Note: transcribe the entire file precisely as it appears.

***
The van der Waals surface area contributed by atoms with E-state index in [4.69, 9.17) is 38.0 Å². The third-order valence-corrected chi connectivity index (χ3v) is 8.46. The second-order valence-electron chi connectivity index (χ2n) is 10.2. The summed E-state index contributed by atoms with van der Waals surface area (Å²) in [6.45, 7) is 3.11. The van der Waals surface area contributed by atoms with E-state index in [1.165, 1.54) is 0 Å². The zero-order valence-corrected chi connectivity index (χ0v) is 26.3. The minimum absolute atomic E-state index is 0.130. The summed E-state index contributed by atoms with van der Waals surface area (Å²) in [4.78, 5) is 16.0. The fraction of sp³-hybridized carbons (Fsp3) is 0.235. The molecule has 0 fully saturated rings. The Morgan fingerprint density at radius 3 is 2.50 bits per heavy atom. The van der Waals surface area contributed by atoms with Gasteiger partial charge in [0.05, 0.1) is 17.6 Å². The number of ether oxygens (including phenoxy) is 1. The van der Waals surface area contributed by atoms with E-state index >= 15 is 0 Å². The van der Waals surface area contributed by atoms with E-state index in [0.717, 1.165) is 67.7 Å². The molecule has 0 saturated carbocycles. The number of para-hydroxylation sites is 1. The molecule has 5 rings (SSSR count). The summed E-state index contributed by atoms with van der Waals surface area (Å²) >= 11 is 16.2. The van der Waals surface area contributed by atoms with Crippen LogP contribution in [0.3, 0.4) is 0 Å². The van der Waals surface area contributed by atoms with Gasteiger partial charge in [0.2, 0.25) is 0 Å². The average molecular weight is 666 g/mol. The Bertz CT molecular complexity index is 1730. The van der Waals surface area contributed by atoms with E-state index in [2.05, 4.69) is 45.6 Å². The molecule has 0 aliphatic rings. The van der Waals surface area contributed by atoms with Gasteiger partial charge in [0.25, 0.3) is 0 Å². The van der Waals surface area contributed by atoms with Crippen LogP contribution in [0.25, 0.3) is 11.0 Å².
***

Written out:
The van der Waals surface area contributed by atoms with E-state index in [4.69, 9.17) is 38.0 Å². The third-order valence-corrected chi connectivity index (χ3v) is 8.46. The second-order valence-electron chi connectivity index (χ2n) is 10.2. The summed E-state index contributed by atoms with van der Waals surface area (Å²) in [6.45, 7) is 3.11. The van der Waals surface area contributed by atoms with E-state index in [1.165, 1.54) is 0 Å². The zero-order valence-corrected chi connectivity index (χ0v) is 26.3. The minimum absolute atomic E-state index is 0.130. The summed E-state index contributed by atoms with van der Waals surface area (Å²) in [4.78, 5) is 16.0. The fraction of sp³-hybridized carbons (Fsp3) is 0.235. The molecule has 0 fully saturated rings. The Morgan fingerprint density at radius 3 is 2.50 bits per heavy atom. The van der Waals surface area contributed by atoms with Gasteiger partial charge in [0.05, 0.1) is 17.6 Å². The number of ether oxygens (including phenoxy) is 1. The van der Waals surface area contributed by atoms with E-state index >= 15 is 0 Å². The van der Waals surface area contributed by atoms with E-state index in [0.717, 1.165) is 67.7 Å². The molecule has 0 saturated carbocycles. The number of para-hydroxylation sites is 1. The molecule has 5 rings (SSSR count). The summed E-state index contributed by atoms with van der Waals surface area (Å²) >= 11 is 16.2. The van der Waals surface area contributed by atoms with Crippen LogP contribution in [0.3, 0.4) is 0 Å². The van der Waals surface area contributed by atoms with Gasteiger partial charge in [0.2, 0.25) is 0 Å². The average molecular weight is 666 g/mol. The Bertz CT molecular complexity index is 1730. The van der Waals surface area contributed by atoms with E-state index in [2.05, 4.69) is 45.6 Å². The molecule has 0 aliphatic rings. The van der Waals surface area contributed by atoms with Gasteiger partial charge in [0.25, 0.3) is 0 Å². The van der Waals surface area contributed by atoms with Crippen LogP contribution in [0.25, 0.3) is 11.0 Å².